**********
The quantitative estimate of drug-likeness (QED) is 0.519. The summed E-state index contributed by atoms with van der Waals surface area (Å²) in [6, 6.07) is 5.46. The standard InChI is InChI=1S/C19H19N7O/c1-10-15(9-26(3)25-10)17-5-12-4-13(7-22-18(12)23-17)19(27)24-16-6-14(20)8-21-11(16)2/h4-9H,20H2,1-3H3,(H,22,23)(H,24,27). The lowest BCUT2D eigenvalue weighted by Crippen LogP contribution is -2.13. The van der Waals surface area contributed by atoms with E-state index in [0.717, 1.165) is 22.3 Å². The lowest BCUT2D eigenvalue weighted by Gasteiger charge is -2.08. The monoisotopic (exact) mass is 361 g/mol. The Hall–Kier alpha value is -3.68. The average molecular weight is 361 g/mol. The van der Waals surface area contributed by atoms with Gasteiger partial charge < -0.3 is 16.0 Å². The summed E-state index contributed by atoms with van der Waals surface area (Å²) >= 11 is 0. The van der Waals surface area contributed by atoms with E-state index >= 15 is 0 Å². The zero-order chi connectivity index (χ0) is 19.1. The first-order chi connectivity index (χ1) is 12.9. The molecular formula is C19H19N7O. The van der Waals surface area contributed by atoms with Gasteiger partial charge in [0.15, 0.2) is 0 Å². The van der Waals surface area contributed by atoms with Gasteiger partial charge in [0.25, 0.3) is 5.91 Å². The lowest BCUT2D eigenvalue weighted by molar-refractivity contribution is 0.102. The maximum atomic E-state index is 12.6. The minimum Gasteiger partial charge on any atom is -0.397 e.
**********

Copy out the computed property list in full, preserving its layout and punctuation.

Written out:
The quantitative estimate of drug-likeness (QED) is 0.519. The summed E-state index contributed by atoms with van der Waals surface area (Å²) in [6, 6.07) is 5.46. The standard InChI is InChI=1S/C19H19N7O/c1-10-15(9-26(3)25-10)17-5-12-4-13(7-22-18(12)23-17)19(27)24-16-6-14(20)8-21-11(16)2/h4-9H,20H2,1-3H3,(H,22,23)(H,24,27). The lowest BCUT2D eigenvalue weighted by Crippen LogP contribution is -2.13. The van der Waals surface area contributed by atoms with E-state index in [0.717, 1.165) is 22.3 Å². The lowest BCUT2D eigenvalue weighted by Gasteiger charge is -2.08. The monoisotopic (exact) mass is 361 g/mol. The Hall–Kier alpha value is -3.68. The average molecular weight is 361 g/mol. The van der Waals surface area contributed by atoms with Gasteiger partial charge < -0.3 is 16.0 Å². The summed E-state index contributed by atoms with van der Waals surface area (Å²) >= 11 is 0. The van der Waals surface area contributed by atoms with E-state index >= 15 is 0 Å². The zero-order chi connectivity index (χ0) is 19.1. The first-order chi connectivity index (χ1) is 12.9. The molecular formula is C19H19N7O. The van der Waals surface area contributed by atoms with Gasteiger partial charge in [0.15, 0.2) is 0 Å². The van der Waals surface area contributed by atoms with Gasteiger partial charge in [0.25, 0.3) is 5.91 Å². The lowest BCUT2D eigenvalue weighted by molar-refractivity contribution is 0.102. The maximum atomic E-state index is 12.6. The minimum Gasteiger partial charge on any atom is -0.397 e.